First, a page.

MSK1, the protein that keeps tumour cells dormant
The team has identified the protein kinase MSK1 as a key regulator of dormant or latent metastases. Using clinical samples from patients, the scientists have confirmed that ER + breast cancer tumours that do not express MSK1 are associated with a risk of earlier relapse, while those that express this molecule will form metastases later. “We are interested in understanding the mechanisms underlying metastasis and the time component of this process. Until now, little was known in preclinical models about the mechanisms that allow breast cancer cells to leave the latent state and even less is known in patients," explains Roger Gomis, head of the Growth Control and Cancer Metastasis Lab. The researchers believe that in the future this discovery may benefit patients in two ways. Firstly, it will help to identify those with an imminent risk of relapse and to adjust the treatment for this prognosis. Secondly, attempts could be made to design a treatment to mimic the function of MSK1 kinase, with the aim to maintain metastatic lesions in a latent and asymptomatic state for as long as possible. The study published today was done in collaboration with the labs headed by Salvador Aznar Benitah and Angel R. Nebreda, both members of IRB Barcelona’s Oncology Programme, and with the labs led by Violeta Serra, at the Vall d’Hebrón Institute of Oncology (VHIO), Aleix Prat, at the Hospital Clínic de Barcelona, and Joan Albanell, at the Hospital del Mar. The first author of the article is Sylvia Gawrzak, a former "la Caixa" PhD student at IRB Barcelona who is currently doing a postdoc in EMBL, Heidelberg, Germany.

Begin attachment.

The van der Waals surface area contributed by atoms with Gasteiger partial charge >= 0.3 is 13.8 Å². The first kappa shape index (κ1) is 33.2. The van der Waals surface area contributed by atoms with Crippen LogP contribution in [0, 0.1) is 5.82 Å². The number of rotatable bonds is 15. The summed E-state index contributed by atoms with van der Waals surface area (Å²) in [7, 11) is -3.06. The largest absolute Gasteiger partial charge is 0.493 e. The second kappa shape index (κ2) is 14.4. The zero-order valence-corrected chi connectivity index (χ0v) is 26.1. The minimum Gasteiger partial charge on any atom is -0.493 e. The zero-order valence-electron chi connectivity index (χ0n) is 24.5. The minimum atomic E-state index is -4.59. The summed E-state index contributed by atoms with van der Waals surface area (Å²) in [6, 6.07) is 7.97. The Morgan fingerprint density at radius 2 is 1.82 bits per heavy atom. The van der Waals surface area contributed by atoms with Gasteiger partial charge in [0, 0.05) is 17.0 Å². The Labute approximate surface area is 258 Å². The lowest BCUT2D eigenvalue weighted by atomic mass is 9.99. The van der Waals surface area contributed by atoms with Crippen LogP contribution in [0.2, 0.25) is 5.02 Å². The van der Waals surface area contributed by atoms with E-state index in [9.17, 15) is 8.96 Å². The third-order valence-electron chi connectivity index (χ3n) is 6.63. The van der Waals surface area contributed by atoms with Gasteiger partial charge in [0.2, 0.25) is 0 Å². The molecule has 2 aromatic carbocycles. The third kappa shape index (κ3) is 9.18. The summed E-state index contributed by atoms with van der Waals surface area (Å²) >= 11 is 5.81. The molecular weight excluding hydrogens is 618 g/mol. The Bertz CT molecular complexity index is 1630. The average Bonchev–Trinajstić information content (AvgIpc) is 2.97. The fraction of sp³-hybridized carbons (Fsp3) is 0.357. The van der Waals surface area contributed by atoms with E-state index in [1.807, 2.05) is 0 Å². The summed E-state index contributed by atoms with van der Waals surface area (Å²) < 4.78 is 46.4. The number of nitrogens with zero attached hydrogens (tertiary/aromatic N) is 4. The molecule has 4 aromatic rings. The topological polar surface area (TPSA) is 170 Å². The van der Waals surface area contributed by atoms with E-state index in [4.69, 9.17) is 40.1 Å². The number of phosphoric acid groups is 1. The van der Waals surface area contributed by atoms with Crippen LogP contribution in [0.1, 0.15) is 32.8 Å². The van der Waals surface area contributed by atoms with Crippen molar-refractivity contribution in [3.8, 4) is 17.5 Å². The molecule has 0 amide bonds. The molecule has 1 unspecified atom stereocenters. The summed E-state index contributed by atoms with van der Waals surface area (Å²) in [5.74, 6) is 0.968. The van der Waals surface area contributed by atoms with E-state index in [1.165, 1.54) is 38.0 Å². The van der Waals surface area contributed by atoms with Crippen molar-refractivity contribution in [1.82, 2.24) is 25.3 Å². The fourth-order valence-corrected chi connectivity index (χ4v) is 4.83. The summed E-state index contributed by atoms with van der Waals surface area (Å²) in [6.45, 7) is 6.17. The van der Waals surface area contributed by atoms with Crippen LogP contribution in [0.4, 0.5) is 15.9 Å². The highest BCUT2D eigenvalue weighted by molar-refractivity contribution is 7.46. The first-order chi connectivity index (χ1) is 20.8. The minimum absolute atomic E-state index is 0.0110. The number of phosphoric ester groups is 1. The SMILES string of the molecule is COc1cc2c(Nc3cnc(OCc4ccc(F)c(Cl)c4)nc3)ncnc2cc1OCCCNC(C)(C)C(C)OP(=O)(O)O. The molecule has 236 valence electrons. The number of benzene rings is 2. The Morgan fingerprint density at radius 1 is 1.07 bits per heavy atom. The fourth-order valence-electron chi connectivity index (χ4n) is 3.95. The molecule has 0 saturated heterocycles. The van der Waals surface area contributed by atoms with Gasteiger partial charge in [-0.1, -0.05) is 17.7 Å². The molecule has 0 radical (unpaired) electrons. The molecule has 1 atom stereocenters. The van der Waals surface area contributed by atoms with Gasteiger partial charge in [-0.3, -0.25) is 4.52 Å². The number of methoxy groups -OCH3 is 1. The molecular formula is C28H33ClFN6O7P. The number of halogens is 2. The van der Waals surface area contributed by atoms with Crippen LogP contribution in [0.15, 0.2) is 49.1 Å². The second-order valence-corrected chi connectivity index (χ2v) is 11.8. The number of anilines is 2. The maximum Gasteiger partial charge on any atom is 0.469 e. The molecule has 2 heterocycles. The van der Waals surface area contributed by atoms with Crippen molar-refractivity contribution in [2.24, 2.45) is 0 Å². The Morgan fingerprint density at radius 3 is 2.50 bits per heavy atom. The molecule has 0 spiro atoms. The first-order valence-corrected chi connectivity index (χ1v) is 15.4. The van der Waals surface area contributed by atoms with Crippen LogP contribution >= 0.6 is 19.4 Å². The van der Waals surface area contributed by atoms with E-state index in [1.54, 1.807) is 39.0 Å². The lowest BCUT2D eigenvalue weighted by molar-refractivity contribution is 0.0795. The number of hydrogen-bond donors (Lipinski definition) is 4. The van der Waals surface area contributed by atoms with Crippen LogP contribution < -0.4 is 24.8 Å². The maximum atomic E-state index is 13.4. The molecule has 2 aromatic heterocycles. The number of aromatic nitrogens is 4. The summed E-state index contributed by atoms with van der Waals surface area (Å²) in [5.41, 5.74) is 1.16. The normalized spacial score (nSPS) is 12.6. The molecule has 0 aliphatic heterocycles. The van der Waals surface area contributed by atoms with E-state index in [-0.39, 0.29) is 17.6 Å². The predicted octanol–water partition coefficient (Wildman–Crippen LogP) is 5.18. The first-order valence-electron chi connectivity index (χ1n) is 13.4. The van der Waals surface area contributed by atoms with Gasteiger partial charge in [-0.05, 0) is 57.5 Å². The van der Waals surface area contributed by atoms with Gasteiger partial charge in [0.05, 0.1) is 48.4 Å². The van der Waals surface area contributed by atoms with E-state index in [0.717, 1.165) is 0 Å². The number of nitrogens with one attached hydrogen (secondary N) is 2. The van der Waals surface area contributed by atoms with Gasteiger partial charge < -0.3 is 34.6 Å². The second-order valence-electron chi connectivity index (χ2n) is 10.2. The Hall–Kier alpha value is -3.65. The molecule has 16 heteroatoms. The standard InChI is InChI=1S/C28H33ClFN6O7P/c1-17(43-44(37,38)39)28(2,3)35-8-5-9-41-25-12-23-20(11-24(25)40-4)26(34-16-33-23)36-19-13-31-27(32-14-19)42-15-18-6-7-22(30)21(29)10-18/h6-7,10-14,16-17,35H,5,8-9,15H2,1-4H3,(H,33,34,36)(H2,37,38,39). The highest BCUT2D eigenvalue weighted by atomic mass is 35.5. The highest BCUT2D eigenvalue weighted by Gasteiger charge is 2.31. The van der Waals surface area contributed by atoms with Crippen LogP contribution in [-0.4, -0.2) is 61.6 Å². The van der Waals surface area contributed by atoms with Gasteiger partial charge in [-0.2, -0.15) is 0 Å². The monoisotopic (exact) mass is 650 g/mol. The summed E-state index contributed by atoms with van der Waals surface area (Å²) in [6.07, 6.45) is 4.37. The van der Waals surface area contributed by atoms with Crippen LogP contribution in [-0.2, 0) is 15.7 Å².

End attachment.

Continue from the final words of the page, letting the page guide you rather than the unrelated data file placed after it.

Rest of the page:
The study was funded by the Minstry of Economy and Competitiveness through ERDFs, the Generalitat de Catalunya through AGAUR, the BBVA Foundation, Worldwide Cancer Research and the Centro de Investigación Biomédica en Red de Cáncer (CIBERONC) (Biomedical Research Networking Centre in Oncology), in which the researcher Roger Gomis participates.